The recent general election has shown that the nation is polarised ethnically and religiously in voting patterns, and these are warning signs that should be taken seriously by those who helm the education portfolios in the government.
While democracy is an instrument or means that is used to elect a government, democracy by itself has little value if the ends do not meet the common good of the nation.
Malaysia, with its identity politics of using race and religion in the democratic process to attain power, seems to ignore the basic inherent value that all human beings – irrespective of ethnicity and religion – have goodness, beauty and truth, which if nurtured well could unleash the potential of communities to contribute to the country.
It was disappointing that Bersatu youth chief Wan Ahmad Fayhsal Wan Ahmad Kamal was quoted as saying that when it comes to politics in the Malay-Muslim community, one cannot separate religion from it as it is part and parcel of their political philosophy.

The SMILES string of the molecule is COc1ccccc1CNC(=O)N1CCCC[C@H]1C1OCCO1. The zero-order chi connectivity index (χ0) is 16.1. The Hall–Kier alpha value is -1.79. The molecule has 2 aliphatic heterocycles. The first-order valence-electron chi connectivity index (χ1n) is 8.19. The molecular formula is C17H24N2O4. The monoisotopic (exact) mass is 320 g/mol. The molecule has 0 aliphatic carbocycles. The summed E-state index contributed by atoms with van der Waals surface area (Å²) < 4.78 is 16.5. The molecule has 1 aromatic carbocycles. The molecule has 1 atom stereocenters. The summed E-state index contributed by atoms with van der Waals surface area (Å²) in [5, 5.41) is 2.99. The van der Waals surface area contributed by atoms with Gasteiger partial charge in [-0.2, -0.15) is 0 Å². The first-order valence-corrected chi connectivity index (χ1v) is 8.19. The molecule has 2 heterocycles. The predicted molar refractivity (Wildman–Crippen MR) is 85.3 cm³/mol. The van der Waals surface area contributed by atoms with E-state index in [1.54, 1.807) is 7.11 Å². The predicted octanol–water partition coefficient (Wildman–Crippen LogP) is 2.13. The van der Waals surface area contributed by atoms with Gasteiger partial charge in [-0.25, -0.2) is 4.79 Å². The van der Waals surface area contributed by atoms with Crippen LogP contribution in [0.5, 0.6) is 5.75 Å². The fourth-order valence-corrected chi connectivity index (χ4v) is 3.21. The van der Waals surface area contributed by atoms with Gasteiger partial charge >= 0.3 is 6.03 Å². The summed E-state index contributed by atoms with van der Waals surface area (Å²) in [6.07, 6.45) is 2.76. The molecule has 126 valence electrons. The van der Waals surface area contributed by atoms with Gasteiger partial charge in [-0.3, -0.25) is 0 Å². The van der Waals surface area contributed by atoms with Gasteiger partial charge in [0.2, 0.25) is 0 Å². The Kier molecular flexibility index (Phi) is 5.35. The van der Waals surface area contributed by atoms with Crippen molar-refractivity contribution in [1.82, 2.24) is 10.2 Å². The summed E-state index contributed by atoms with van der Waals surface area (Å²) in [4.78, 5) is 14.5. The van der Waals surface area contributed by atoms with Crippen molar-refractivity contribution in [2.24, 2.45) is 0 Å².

What Wan Fayhsal failed to see is that ethno-religious politics that pursues power takes on a morally self-righteous tone or a black-and-white description of an opponent, which goes against a deeper and contemplative spiritual consciousness of unity.
The mixing of partisan politics and religion tends to divide rather than unite humanity. The implication of such politics for the nation’s long-term wellbeing should be comprehended rather than justifying it with a simplistic notion that secularism is not part of Malay-Muslim politics.
To resolve this issue related to unity and polarisation, it is vital that the education curriculum does not merely focus on technical and academic courses but should also promote the expression of poetry as a means of unity.
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One could refer to well-known poets in all religious traditions that have expressed unity and solidarity that comes from life experience and goes beyond simplistic ideologies.
Poetry, like any form of artistic creation, is one of the pillars of the humanities. By following the parts of emotion, sensitivity, and imagination, poems transmit knowledge and human values, besides shaping the body and soul.
Malaysia could transcend the politics of race and religion in the future if the young can express unity through the poetic expression of unity and justice.
Therefore, the Association for Welfare, Community and Dialogue urges the Ministry of Education to initiate programmes among the young about the value of poetry. This could help stretch their imagination to embrace unity in diversity, which would reduce the divisive nature of politics of race and religion in the country. – Malaysiakini